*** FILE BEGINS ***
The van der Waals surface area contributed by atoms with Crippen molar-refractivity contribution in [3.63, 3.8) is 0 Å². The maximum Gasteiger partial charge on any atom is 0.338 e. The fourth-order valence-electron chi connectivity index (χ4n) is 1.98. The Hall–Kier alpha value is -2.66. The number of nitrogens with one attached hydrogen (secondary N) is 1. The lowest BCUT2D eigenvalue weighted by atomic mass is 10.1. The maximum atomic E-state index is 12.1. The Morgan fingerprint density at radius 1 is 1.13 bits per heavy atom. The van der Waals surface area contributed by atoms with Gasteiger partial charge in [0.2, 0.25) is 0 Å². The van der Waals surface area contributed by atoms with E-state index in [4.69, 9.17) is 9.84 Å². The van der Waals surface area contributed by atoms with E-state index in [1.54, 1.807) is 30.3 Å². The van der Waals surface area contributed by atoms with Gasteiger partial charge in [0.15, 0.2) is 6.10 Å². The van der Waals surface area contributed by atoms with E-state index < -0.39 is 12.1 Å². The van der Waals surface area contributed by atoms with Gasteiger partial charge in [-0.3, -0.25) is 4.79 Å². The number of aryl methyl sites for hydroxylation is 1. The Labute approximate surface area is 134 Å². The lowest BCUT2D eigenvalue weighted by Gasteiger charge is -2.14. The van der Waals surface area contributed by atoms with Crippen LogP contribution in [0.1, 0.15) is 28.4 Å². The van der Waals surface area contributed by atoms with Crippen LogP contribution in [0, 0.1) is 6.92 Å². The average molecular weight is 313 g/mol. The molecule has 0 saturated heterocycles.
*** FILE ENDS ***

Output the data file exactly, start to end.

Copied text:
The van der Waals surface area contributed by atoms with Crippen molar-refractivity contribution in [3.63, 3.8) is 0 Å². The maximum Gasteiger partial charge on any atom is 0.338 e. The fourth-order valence-electron chi connectivity index (χ4n) is 1.98. The Hall–Kier alpha value is -2.66. The number of nitrogens with one attached hydrogen (secondary N) is 1. The lowest BCUT2D eigenvalue weighted by atomic mass is 10.1. The maximum atomic E-state index is 12.1. The Morgan fingerprint density at radius 1 is 1.13 bits per heavy atom. The van der Waals surface area contributed by atoms with Gasteiger partial charge in [0.2, 0.25) is 0 Å². The van der Waals surface area contributed by atoms with E-state index in [4.69, 9.17) is 9.84 Å². The van der Waals surface area contributed by atoms with E-state index in [1.54, 1.807) is 30.3 Å². The van der Waals surface area contributed by atoms with Gasteiger partial charge in [0.15, 0.2) is 6.10 Å². The van der Waals surface area contributed by atoms with E-state index < -0.39 is 12.1 Å². The van der Waals surface area contributed by atoms with Gasteiger partial charge in [-0.3, -0.25) is 4.79 Å². The number of aryl methyl sites for hydroxylation is 1. The Labute approximate surface area is 134 Å². The lowest BCUT2D eigenvalue weighted by Gasteiger charge is -2.14. The van der Waals surface area contributed by atoms with Crippen LogP contribution in [0.1, 0.15) is 28.4 Å². The van der Waals surface area contributed by atoms with Crippen LogP contribution in [0, 0.1) is 6.92 Å². The average molecular weight is 313 g/mol. The molecule has 0 saturated heterocycles.